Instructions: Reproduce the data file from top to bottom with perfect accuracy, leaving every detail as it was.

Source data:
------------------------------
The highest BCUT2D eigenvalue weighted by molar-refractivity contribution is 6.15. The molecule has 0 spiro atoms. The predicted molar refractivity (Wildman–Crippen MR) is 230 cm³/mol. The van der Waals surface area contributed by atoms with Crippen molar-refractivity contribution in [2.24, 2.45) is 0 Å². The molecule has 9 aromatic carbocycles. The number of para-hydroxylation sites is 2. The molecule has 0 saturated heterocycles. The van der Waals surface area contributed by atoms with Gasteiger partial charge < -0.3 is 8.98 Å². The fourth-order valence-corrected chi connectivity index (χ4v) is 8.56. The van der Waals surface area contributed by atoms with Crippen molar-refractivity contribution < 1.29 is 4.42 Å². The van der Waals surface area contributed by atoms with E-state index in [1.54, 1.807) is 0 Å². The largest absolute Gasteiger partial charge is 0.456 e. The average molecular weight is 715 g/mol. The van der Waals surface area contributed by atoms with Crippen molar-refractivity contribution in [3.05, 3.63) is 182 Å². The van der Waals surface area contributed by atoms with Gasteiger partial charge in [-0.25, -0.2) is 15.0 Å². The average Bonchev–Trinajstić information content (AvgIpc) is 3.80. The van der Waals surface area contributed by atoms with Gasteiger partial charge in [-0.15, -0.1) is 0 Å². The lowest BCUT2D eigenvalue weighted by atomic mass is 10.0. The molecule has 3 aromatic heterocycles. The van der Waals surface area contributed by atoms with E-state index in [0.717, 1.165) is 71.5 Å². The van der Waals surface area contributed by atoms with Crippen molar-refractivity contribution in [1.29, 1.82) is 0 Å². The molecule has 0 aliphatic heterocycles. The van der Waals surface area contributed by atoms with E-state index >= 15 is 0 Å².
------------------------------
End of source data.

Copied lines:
The highest BCUT2D eigenvalue weighted by molar-refractivity contribution is 6.15. The molecule has 0 spiro atoms. The predicted molar refractivity (Wildman–Crippen MR) is 230 cm³/mol. The van der Waals surface area contributed by atoms with Crippen molar-refractivity contribution in [2.24, 2.45) is 0 Å². The molecule has 9 aromatic carbocycles. The number of para-hydroxylation sites is 2. The molecule has 0 saturated heterocycles. The van der Waals surface area contributed by atoms with Gasteiger partial charge < -0.3 is 8.98 Å². The fourth-order valence-corrected chi connectivity index (χ4v) is 8.56. The van der Waals surface area contributed by atoms with Crippen molar-refractivity contribution < 1.29 is 4.42 Å². The van der Waals surface area contributed by atoms with E-state index in [1.54, 1.807) is 0 Å². The largest absolute Gasteiger partial charge is 0.456 e. The average molecular weight is 715 g/mol. The van der Waals surface area contributed by atoms with Crippen molar-refractivity contribution in [3.05, 3.63) is 182 Å². The van der Waals surface area contributed by atoms with Gasteiger partial charge in [-0.25, -0.2) is 15.0 Å². The average Bonchev–Trinajstić information content (AvgIpc) is 3.80. The van der Waals surface area contributed by atoms with Gasteiger partial charge in [-0.15, -0.1) is 0 Å². The lowest BCUT2D eigenvalue weighted by atomic mass is 10.0. The molecule has 3 aromatic heterocycles. The van der Waals surface area contributed by atoms with E-state index in [0.717, 1.165) is 71.5 Å². The van der Waals surface area contributed by atoms with Crippen molar-refractivity contribution in [1.29, 1.82) is 0 Å². The molecule has 0 aliphatic heterocycles. The van der Waals surface area contributed by atoms with E-state index >= 15 is 0 Å².